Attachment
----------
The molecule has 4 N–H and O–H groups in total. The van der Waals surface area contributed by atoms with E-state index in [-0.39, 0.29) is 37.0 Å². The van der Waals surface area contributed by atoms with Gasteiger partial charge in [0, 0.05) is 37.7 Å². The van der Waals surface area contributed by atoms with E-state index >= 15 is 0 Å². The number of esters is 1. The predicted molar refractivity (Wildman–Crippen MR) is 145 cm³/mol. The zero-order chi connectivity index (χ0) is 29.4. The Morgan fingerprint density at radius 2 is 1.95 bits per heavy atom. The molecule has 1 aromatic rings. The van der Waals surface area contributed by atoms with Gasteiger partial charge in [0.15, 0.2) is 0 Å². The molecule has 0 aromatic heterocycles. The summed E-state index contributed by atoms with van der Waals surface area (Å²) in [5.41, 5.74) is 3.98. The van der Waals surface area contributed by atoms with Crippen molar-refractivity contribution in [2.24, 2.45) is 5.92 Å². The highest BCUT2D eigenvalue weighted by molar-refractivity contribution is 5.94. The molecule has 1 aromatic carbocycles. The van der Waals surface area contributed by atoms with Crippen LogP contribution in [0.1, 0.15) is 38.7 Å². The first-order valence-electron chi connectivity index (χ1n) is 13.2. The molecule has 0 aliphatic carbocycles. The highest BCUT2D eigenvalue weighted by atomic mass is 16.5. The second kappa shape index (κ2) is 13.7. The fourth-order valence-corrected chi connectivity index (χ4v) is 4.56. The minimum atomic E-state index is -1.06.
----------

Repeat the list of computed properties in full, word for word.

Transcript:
The molecule has 4 N–H and O–H groups in total. The van der Waals surface area contributed by atoms with E-state index in [-0.39, 0.29) is 37.0 Å². The van der Waals surface area contributed by atoms with Gasteiger partial charge in [0, 0.05) is 37.7 Å². The van der Waals surface area contributed by atoms with E-state index >= 15 is 0 Å². The number of esters is 1. The predicted molar refractivity (Wildman–Crippen MR) is 145 cm³/mol. The zero-order chi connectivity index (χ0) is 29.4. The Morgan fingerprint density at radius 2 is 1.95 bits per heavy atom. The molecule has 1 aromatic rings. The van der Waals surface area contributed by atoms with Gasteiger partial charge in [0.15, 0.2) is 0 Å². The molecule has 0 aromatic heterocycles. The summed E-state index contributed by atoms with van der Waals surface area (Å²) in [5.41, 5.74) is 3.98. The van der Waals surface area contributed by atoms with Crippen molar-refractivity contribution in [2.24, 2.45) is 5.92 Å². The highest BCUT2D eigenvalue weighted by molar-refractivity contribution is 5.94. The molecule has 1 aromatic carbocycles. The van der Waals surface area contributed by atoms with Crippen LogP contribution in [0.1, 0.15) is 38.7 Å². The first-order valence-electron chi connectivity index (χ1n) is 13.2. The molecule has 0 aliphatic carbocycles. The highest BCUT2D eigenvalue weighted by atomic mass is 16.5. The second kappa shape index (κ2) is 13.7. The fourth-order valence-corrected chi connectivity index (χ4v) is 4.56. The minimum atomic E-state index is -1.06.